Jennifer Gold

Jennifer Gold

Many people are familiar with over-the-counter wart treatments. They're typically liquid based or are packaged in an aerosol container with a special application tip. But did you know there is also a wart remover that uses a dry formulation in the form of a stick? Within the last year a company called Balassa Laboratories has repackaged an old formula of a solid stick wart remover (previously packaged under the name PediFix). The newly packaged product, called WartSTICK, is now available at popular chain drugstores such as CVS, Rite Aid and Walgreens on-line. Our concern? It looks identical to a container of lip balm. The active ingredient in WartSTICK is salicylic acid, which should NEVER come in contact with the lips or mucous membranes inside your mouth.

Wednesday, 16 July 2014 19:23

Breast milk mix-ups at daycare facilities

Many breastfeeding mothers who return to work utilize daycare providers to care for their breastfed babies. Those who want to exclusively breastfeed their babies will need to plan for the transition ahead. In some circumstances the mother can come into the daycare facility to breastfeed at arranged times. But many mothers do not have this option and will need to provide pumped breast milk to the daycare facility to feed the baby.

There are more theories about teething and "treating" a baby's sore gums than there are teeth in a child's mouth. One thing doctors and other health care professionals agree on is that teething is a normal part of childhood that can be treated without prescription or over-the-counter (OTC) medications.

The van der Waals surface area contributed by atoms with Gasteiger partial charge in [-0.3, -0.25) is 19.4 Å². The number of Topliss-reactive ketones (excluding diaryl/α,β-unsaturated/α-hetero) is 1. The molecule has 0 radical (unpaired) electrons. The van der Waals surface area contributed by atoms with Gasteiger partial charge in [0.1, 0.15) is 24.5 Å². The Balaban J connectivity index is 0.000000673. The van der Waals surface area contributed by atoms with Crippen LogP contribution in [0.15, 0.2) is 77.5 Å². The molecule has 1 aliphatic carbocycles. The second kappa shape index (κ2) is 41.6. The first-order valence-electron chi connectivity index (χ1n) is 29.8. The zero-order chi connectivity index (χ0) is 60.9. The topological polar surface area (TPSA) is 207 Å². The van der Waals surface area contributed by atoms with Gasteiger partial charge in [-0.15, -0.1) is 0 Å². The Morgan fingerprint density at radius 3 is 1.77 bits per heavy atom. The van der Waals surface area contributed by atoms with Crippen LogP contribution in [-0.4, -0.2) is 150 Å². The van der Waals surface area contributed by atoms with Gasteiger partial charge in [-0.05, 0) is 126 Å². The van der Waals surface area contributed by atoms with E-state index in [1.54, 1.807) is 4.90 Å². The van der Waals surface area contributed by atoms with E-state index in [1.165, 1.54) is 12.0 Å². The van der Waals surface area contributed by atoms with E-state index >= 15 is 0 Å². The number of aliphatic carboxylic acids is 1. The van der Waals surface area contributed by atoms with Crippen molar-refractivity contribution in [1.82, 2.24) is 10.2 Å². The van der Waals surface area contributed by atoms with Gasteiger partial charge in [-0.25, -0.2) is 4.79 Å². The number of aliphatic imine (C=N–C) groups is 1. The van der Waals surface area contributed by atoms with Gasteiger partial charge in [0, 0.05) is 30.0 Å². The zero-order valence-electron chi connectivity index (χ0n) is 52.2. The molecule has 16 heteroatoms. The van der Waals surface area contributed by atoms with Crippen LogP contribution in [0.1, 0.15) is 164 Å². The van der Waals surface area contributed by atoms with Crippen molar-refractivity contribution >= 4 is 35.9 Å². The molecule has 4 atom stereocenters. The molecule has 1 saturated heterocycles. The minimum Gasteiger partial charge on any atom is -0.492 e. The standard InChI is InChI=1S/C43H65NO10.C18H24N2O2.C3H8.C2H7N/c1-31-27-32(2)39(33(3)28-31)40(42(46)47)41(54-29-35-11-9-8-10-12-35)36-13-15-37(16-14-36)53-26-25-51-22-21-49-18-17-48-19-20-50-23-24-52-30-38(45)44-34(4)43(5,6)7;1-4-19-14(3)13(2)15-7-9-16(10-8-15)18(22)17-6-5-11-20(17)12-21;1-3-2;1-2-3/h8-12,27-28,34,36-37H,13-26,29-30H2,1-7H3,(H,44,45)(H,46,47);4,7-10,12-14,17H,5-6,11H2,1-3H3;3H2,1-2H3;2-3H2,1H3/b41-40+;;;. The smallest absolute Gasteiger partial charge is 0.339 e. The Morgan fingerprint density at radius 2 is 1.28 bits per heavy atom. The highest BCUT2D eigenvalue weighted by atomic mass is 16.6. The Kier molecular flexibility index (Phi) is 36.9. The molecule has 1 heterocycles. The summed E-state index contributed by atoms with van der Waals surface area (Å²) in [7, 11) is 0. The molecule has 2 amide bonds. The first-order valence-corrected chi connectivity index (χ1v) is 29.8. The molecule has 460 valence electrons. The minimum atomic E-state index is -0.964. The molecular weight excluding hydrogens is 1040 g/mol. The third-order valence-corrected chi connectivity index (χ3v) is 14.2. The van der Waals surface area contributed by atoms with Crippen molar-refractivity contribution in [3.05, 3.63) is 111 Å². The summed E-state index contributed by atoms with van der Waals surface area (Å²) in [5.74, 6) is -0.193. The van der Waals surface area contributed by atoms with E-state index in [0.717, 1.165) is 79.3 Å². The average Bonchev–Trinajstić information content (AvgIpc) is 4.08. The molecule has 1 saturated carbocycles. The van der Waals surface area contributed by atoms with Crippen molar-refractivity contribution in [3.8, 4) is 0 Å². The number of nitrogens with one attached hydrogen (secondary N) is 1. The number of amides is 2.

Certain acne treatments can, in rare instances, cause severe allergic reactions that are potentially life-threatening.

Certain acne treatments can, in rare instances, cause severe allergic reactions that are potentially life-threatening.

Whether you're settling into your sixties or heading into your ninth decade, you should be extra careful when taking prescription and over-the-counter medicines. And if you're caring for older loved ones, you should help them stay safe.

Whether you're settling into your sixties or heading into your ninth decade, you should be extra careful when taking prescription and over-the-counter medicines. And if you're caring for older loved ones, you should help them stay safe.

Thursday, 29 May 2014 20:56

Sometimes Drugs and the Liver Don't Mix

The liver is a remarkable, if underappreciated, organ. It turns the nutrients in our diets to substances the body can use and converts toxins into harmless substances or makes sure they are removed from the body.

We recently heard from staff in an Emergency Department who called the fire department and Bomb Squad after hearing an unknown ticking sound from something inside their sharps container. Unbeknownst to them the source of the ticking sound was an Auvi-Q device (EPINEPHrine injection). AUVI-Q auto-injector is a device which uses digital voice instructions to "talk" people through the injection process. Once the injection iscomplete the user must replace the safety guard and the outer case. If the outer case is not replaced, the electronic voice speaker makes a "ticking" sound as the battery drains. If you or your child has the Auvi-Q device beware that the outer case needs to be replaced or the device will emit a ticking sound as the battery dies. We have notified the manufacturer about this ticking sound. An unknown ticking sound could be particularly alarming in settings such as hospitals, schools, and public transportation areas (buses, rails and airways).

Friday, 16 May 2014 19:48

Insulin pens should not be shared!

Many types of insulin come in a pen device to make it easier to prepare and administer each dose. Although the pens hold numerous insulin doses, each pen is intended to be used by one person only. Even if the needle on the pen is changed, the pen can become contaminated with blood. After an injection, blood or other cells from the person can get inside the cartridge that holds the insulin. If the person has a serious disease such as human immunodeficiency virus (HIV), hepatitis B, or hepatitis C, it can be passed on to the next person who uses the pen.